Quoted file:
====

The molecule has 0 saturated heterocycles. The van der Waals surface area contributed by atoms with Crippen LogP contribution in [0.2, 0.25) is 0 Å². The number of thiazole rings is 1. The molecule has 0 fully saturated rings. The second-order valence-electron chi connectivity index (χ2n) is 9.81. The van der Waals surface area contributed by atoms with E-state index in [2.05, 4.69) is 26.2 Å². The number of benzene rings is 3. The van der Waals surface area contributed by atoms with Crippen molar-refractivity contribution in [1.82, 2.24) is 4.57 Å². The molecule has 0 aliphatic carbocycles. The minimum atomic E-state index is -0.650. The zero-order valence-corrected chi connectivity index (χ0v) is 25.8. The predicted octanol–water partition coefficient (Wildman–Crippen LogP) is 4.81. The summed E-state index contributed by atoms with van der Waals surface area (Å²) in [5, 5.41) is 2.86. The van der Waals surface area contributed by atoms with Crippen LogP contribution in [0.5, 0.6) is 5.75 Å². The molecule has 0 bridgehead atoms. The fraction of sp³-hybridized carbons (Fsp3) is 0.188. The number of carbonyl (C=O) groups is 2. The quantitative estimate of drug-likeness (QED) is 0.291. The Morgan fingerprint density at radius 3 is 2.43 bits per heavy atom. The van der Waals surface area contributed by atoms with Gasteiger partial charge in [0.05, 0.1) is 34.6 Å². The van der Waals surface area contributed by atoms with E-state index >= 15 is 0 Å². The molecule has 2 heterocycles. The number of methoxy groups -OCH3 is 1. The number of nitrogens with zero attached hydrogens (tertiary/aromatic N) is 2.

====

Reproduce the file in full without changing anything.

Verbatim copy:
The molecule has 0 saturated heterocycles. The van der Waals surface area contributed by atoms with Crippen LogP contribution in [0.2, 0.25) is 0 Å². The number of thiazole rings is 1. The molecule has 0 fully saturated rings. The second-order valence-electron chi connectivity index (χ2n) is 9.81. The van der Waals surface area contributed by atoms with E-state index in [2.05, 4.69) is 26.2 Å². The number of benzene rings is 3. The van der Waals surface area contributed by atoms with Crippen molar-refractivity contribution in [1.82, 2.24) is 4.57 Å². The molecule has 0 aliphatic carbocycles. The minimum atomic E-state index is -0.650. The zero-order valence-corrected chi connectivity index (χ0v) is 25.8. The predicted octanol–water partition coefficient (Wildman–Crippen LogP) is 4.81. The summed E-state index contributed by atoms with van der Waals surface area (Å²) in [5, 5.41) is 2.86. The van der Waals surface area contributed by atoms with Crippen LogP contribution in [0.5, 0.6) is 5.75 Å². The molecule has 0 bridgehead atoms. The fraction of sp³-hybridized carbons (Fsp3) is 0.188. The number of carbonyl (C=O) groups is 2. The quantitative estimate of drug-likeness (QED) is 0.291. The Morgan fingerprint density at radius 3 is 2.43 bits per heavy atom. The van der Waals surface area contributed by atoms with Gasteiger partial charge in [0.05, 0.1) is 34.6 Å². The van der Waals surface area contributed by atoms with E-state index >= 15 is 0 Å². The molecule has 2 heterocycles. The number of methoxy groups -OCH3 is 1. The number of nitrogens with zero attached hydrogens (tertiary/aromatic N) is 2.